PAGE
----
It is wholly unfair (and likely untrue) to make the more common Tyreek Hill comparison given that Hill’s body is much thicker and he possesses elite tackle-breaking ability. For this Jaylen Waddle Scouting Report, we will stick with the Cooks comparison.
Jaylen Waddle NFL Draft Team Fits
The Lions are not only desperate for speed but wide receivers in general. They are set to lose Kenny Golladay and Marvin Jones Jr. to free agency while being left with a corps of Quintez Cephus and Danny Amendola. Detroit does have weapons in T.J. Hockenson and D’Andre Swift but they will be much harder to key-in on with the addition of a WR1 like Waddle. Waddle’s speed and skill will force defenses to adjust their entire game-plans to him, opening up the rest of the field for Jared Goff (or whomever in the future) to operate.
Los Angeles Chargers
The Chargers need receivers because franchise QB Justin Herbert can not do it all on his own. While Keenan Allen is a top-15 dude, we have not seen enough from Mike Williams to set him in stone as a legitimate option. The possible loss of Hunter Henry is not a back-breaker but leaves LAC barren at pass-catcher. Waddle could step right in as this team’s WR2 and take the load off of Allen and Austin Ekeler who have been laboring as short-to-intermediary targets these past few years.
New England Patriots
The Pats are desperate for a competent WR room. While Jakobi Meyers looks solid and N’Keal Harry is still young, they lack what Waddle provides, speed. You need receivers who can separate downfield to possess a good passing game in the NFL, full stop. Offenses that run on dinking-and-dunking on top of a good rushing attack typically lean towards the bottom-of-the-barrel with regards to efficiency. Adding Waddle (and a QB) to the Patriots’ offense would do wonders.
Jaylen Waddle NFL Draft Prediction
Round 1, Pick 13: Los Angeles Chargers
For all intents and purposes, Waddle is a first-round prospect. The only way he falls is if his medicals are an issue, something re-occurs with his ankle (unlikely), or he is the absolute worst interview possible. Even so, there will undoubtedly be a team willing to take a shot on the most electric athlete in the 2021 class. There are going to be questions about his age and lack of production throughout his career leading up to the draft but good teams are smart enough to contextualize those situations.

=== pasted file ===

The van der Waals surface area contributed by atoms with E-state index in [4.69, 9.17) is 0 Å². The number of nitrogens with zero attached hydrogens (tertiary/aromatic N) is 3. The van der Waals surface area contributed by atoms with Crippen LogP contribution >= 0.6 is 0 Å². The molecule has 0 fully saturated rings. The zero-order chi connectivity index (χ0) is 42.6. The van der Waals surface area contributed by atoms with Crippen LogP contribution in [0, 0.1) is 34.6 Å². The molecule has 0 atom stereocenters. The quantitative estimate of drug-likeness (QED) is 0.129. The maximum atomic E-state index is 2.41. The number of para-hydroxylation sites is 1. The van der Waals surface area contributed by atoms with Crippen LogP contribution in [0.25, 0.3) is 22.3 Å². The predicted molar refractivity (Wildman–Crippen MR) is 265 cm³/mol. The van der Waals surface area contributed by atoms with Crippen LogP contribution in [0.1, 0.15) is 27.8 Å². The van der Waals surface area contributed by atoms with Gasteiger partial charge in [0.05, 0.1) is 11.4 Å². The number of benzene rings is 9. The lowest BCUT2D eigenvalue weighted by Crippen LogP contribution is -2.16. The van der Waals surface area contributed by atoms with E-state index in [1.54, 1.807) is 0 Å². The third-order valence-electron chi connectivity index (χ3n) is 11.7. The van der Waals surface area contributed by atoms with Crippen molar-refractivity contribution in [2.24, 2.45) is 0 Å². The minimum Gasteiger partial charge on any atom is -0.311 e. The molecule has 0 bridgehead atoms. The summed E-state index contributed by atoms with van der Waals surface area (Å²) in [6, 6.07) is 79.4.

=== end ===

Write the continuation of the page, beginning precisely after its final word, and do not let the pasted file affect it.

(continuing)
watching Jaylen Waddle highlights vs Mizzou and can confidently say that he’s the best Bama WR since Julio
the movement skills and ability to catch in traffic are unmatched, dude deserves to go top-10 pic.twitter.com/bwJTYHebov
— Kev Mahserejian (@RotoSurgeon) September 28, 2020
No odds currently exist on the marketplace for draft slots beyond the first three picks but once they do come about as we get closer to the draft, keep an eye on Waddle whose stock could skyrocket with health reports and enamored teams similar to Ruggs III who shockingly went as the first WR off of the board in 2020. Waddle is not only a first-rounder but bet on him going top-15.
Now that you’ve read our Jaylen Waddle 2021 Draft Prospect scouting report, stay tuned for more NFL Draft analysis. Then, after the 2021 NFL Draft, we’ll cover his impact on betting lines, odds and tips for his NFL team.